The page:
Oh my. Where to even start on this.
I have played video games for longer than a great majority of you have lived. There are a few I know near my age, a smaller number of people older than myself. We were, to steal the phrase from @Alternativechat. Pioneers. We did not see advances in technology, we saw a great deal of it when it was created. We spent our time with those early games on Atari, spent hours dropping quarters in Arcade games. Had that one game or machine that was our favorite. The one where the top scores were all our name. So I get the need to compete. The need to be a server first, top server raiding guild, best arena team, top player in the world. I get it. I’ve been there. I remember all too well being in that place.
And I wonder if maybe there is something flawed in us, not so much in the need to compete, to challenge ourselves. But in how we encourage it from such a young age. Pee Wee baseball, getting our kids playing football at 8 years old, pushing them in to the competitive aspect of everything at younger and younger ages. I was involved with sports when I was a kid. I played Lacrosse, I was a part of our High School track team for 4 years, all 3 seasons, played golf, even tried football. And you know what was most enjoyable to me? None of the organized team competition. But playing stick ball or touch football on the street. Yeah I guess we picked teams, but it didn’t really matter who was good or bad, we all played. We did not sit out one person, did not tell someone no you are not good enough, or sorry there is no room on the team.
I look back on my life and things I have accomplished. And feel that the most fun I have ever had was when I just participated because it was enjoyable. When I ran cross country, where I would run 10-12 miles a day in practice, I did not do it to be number one. I did it because it was enjoyable. It was relaxing in its own way. I was not the best on the team, nor did those that were put me down for not being the best. We were a team yes, we did compete to win, but if we didn’t there were no fingers pointed. We all just collapsed in exhaustion and went home to do it all another day.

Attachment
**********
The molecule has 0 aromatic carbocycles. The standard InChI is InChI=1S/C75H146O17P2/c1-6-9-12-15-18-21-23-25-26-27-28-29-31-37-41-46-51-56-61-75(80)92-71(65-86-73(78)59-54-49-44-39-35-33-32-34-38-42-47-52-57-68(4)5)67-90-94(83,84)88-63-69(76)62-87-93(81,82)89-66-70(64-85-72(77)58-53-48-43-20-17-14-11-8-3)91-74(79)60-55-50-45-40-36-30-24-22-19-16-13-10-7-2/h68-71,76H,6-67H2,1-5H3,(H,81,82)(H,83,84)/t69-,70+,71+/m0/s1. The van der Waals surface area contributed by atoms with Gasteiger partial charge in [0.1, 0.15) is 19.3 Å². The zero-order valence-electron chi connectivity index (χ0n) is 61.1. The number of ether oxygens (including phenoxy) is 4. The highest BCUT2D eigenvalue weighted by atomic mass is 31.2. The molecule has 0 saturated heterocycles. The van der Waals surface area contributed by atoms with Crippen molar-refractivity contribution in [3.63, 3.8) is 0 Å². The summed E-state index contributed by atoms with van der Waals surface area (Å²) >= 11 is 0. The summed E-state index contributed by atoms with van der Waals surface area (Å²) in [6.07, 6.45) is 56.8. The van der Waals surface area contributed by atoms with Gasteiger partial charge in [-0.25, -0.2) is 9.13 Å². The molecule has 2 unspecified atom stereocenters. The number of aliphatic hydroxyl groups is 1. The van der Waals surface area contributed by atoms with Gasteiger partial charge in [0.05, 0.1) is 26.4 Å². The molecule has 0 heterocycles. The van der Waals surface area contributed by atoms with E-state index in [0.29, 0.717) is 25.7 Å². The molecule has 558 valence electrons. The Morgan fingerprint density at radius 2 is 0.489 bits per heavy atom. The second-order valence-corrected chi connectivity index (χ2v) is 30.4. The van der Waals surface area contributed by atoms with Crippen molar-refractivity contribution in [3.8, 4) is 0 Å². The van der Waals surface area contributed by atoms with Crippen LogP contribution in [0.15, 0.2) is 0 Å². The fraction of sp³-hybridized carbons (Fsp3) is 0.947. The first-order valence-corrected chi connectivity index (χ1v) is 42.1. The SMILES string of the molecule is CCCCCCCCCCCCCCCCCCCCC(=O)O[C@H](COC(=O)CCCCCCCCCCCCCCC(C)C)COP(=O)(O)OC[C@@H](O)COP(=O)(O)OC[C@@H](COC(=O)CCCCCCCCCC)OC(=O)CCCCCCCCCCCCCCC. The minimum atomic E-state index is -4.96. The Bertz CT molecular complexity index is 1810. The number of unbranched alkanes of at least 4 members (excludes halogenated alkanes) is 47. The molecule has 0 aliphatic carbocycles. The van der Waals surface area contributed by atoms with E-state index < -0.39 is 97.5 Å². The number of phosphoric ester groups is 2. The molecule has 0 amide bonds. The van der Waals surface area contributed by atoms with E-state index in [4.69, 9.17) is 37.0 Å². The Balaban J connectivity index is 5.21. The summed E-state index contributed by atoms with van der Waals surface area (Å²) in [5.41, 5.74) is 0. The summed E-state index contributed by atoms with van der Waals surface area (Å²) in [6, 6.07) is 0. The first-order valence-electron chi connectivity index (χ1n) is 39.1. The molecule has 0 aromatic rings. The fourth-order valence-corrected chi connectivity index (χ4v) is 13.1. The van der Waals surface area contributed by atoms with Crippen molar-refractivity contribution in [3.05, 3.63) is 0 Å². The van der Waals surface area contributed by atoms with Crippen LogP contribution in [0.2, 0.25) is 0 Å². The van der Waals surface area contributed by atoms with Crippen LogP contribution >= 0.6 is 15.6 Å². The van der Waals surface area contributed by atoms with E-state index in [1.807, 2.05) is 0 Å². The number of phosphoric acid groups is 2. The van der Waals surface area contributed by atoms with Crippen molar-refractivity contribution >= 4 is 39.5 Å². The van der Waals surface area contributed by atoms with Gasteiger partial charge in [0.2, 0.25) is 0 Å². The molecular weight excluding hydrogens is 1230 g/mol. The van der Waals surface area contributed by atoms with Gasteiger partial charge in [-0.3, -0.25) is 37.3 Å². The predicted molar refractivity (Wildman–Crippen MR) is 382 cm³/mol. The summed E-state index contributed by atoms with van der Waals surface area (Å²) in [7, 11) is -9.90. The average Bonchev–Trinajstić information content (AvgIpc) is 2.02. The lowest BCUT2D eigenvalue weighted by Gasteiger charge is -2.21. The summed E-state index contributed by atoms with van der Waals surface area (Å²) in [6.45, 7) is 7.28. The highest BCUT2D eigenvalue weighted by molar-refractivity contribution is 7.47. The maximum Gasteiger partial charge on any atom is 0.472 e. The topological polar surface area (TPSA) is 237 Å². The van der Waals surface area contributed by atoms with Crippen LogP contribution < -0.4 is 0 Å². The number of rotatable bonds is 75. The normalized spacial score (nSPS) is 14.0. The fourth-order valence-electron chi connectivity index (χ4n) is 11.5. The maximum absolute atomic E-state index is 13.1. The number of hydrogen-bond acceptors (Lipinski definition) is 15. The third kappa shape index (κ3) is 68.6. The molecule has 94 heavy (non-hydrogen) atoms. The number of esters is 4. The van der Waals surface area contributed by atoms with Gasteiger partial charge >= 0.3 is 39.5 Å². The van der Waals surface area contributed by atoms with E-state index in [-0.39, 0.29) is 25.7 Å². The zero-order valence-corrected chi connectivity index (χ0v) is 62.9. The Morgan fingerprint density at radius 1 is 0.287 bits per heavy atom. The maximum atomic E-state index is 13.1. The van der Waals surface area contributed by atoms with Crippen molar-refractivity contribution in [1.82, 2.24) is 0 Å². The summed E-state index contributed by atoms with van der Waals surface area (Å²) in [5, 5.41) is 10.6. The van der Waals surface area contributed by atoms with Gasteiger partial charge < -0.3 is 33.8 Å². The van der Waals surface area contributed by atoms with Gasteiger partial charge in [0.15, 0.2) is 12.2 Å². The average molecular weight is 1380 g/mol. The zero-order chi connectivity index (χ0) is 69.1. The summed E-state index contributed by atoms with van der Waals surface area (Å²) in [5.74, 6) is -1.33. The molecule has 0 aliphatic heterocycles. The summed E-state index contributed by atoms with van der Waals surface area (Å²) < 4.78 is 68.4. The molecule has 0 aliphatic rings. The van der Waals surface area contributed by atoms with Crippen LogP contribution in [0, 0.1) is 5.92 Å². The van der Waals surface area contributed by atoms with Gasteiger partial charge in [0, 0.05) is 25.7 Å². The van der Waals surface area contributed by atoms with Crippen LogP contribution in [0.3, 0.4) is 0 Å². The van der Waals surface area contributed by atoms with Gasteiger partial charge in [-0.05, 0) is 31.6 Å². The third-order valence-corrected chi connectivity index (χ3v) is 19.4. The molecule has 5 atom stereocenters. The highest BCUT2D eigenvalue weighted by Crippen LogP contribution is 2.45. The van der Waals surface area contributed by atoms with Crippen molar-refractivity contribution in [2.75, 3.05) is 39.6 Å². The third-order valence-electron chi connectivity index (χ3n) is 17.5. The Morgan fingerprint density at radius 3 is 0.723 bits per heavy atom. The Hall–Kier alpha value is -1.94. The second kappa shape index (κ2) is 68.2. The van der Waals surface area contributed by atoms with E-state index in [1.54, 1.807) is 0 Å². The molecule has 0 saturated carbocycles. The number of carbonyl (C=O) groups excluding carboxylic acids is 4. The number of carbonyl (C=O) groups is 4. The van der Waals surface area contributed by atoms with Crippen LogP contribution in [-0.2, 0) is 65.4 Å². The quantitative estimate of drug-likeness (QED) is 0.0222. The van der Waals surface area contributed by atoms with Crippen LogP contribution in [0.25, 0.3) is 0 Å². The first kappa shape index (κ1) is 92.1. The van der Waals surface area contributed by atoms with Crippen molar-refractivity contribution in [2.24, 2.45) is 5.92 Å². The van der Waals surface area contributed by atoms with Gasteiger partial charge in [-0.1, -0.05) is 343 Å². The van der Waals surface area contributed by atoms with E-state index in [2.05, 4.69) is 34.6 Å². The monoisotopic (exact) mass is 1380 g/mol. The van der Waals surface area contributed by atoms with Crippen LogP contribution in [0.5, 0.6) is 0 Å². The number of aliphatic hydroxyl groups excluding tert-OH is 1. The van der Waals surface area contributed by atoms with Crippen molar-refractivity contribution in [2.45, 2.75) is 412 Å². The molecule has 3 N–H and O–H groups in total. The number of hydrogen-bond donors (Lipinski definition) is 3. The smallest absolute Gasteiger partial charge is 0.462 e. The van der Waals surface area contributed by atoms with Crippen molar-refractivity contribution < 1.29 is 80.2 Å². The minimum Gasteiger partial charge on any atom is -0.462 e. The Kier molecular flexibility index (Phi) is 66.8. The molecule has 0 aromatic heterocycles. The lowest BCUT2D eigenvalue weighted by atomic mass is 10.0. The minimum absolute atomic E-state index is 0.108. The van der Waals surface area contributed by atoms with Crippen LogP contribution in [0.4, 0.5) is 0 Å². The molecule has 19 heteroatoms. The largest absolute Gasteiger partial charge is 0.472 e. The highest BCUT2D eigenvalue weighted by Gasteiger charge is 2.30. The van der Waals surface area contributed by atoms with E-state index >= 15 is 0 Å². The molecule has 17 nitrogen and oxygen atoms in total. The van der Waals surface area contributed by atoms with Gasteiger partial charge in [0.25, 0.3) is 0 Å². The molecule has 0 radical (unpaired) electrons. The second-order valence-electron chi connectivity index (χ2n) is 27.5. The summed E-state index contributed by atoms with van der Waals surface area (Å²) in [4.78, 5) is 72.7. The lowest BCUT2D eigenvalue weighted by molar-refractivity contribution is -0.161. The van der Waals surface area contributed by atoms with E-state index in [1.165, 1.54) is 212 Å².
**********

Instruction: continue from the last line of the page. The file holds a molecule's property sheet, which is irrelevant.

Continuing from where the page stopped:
I recall in college playing a game called Robotron 2084. I can recall how good I was playing it. Being able to play an hour on one quarter. That was what we did. When our allowance was only a few dollars, we learned to play the best we could because it was the only way to keep playing. And you know what the best moment I recall from back then was, seeing the young kid standing next to me, watching me play with amazement and wonder in his eyes. And the look of astonishment when I said here take over. It’s all yours. I know it was one of the best games I had ever played. And knew he would have the high score. And it did not matter. I knew I could probably play for hours. But that meant someone couldn’t. And I think that may be a defining moment in my life. I realized that the best part of playing, or competing in anything, is when you let someone else play too.
So I wonder, as we encourage our kids, to be the best at all costs, be number one, are we pushing too much to be number one, to be the best, and if we do reach that level, to put others down, so our status will mean that much more. I wonder sometimes what ever became of the kid I handed that game off to, did he go on to bigger things, did he become a world class gamer, or game designer. Or did he keep that kid inside of himself and just play games to have fun. I know some will say I am just calling for an I participated trophy, but I’m not. All I am saying is we should all play games to have fun, because they are games, when we take it to a level of not only competitive sports, but to a point where people are doing it as a job, something gets lost. It is no longer a game, it is now a job. We all have enough work in our lives, some more than others. Maybe it is time to step back and just say, Some times a game just needs to be a game, for no other reason than, just to have fun.